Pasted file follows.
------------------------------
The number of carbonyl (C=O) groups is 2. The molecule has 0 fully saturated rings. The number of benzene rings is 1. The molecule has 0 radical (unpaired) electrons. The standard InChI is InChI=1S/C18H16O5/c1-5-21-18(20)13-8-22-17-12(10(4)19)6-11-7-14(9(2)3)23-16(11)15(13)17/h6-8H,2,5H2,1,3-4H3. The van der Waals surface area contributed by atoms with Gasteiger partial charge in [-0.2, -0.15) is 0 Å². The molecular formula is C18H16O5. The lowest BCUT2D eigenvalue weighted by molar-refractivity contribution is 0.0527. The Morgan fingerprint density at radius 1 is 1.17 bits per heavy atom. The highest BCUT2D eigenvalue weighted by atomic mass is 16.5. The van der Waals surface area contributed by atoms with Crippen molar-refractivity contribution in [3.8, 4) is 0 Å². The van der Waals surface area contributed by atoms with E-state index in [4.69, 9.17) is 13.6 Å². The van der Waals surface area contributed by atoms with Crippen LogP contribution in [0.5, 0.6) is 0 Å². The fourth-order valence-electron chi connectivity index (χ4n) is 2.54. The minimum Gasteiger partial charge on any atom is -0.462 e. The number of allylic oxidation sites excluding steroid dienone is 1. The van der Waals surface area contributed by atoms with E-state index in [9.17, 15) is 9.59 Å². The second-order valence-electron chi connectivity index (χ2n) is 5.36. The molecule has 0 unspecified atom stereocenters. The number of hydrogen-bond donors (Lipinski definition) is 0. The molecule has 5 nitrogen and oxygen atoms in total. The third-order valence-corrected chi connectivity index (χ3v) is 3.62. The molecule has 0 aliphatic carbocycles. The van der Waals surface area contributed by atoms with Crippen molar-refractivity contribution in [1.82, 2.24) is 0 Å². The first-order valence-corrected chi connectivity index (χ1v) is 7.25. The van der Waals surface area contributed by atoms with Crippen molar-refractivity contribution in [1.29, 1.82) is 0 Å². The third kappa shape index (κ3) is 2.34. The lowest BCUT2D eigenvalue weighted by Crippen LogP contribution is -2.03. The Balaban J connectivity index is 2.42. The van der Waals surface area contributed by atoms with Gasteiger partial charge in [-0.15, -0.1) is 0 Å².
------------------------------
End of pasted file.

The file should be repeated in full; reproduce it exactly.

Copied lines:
The number of carbonyl (C=O) groups is 2. The molecule has 0 fully saturated rings. The number of benzene rings is 1. The molecule has 0 radical (unpaired) electrons. The standard InChI is InChI=1S/C18H16O5/c1-5-21-18(20)13-8-22-17-12(10(4)19)6-11-7-14(9(2)3)23-16(11)15(13)17/h6-8H,2,5H2,1,3-4H3. The van der Waals surface area contributed by atoms with Gasteiger partial charge in [-0.2, -0.15) is 0 Å². The molecular formula is C18H16O5. The lowest BCUT2D eigenvalue weighted by molar-refractivity contribution is 0.0527. The Morgan fingerprint density at radius 1 is 1.17 bits per heavy atom. The highest BCUT2D eigenvalue weighted by atomic mass is 16.5. The van der Waals surface area contributed by atoms with Crippen molar-refractivity contribution in [3.8, 4) is 0 Å². The van der Waals surface area contributed by atoms with E-state index in [4.69, 9.17) is 13.6 Å². The van der Waals surface area contributed by atoms with Crippen LogP contribution in [0.5, 0.6) is 0 Å². The fourth-order valence-electron chi connectivity index (χ4n) is 2.54. The minimum Gasteiger partial charge on any atom is -0.462 e. The number of allylic oxidation sites excluding steroid dienone is 1. The van der Waals surface area contributed by atoms with E-state index in [9.17, 15) is 9.59 Å². The second-order valence-electron chi connectivity index (χ2n) is 5.36. The molecule has 0 unspecified atom stereocenters. The number of hydrogen-bond donors (Lipinski definition) is 0. The molecule has 5 nitrogen and oxygen atoms in total. The third-order valence-corrected chi connectivity index (χ3v) is 3.62. The molecule has 0 aliphatic carbocycles. The van der Waals surface area contributed by atoms with Crippen molar-refractivity contribution in [1.82, 2.24) is 0 Å². The first-order valence-corrected chi connectivity index (χ1v) is 7.25. The van der Waals surface area contributed by atoms with Crippen molar-refractivity contribution in [1.29, 1.82) is 0 Å². The third kappa shape index (κ3) is 2.34. The lowest BCUT2D eigenvalue weighted by Crippen LogP contribution is -2.03. The Balaban J connectivity index is 2.42. The van der Waals surface area contributed by atoms with Gasteiger partial charge in [-0.15, -0.1) is 0 Å².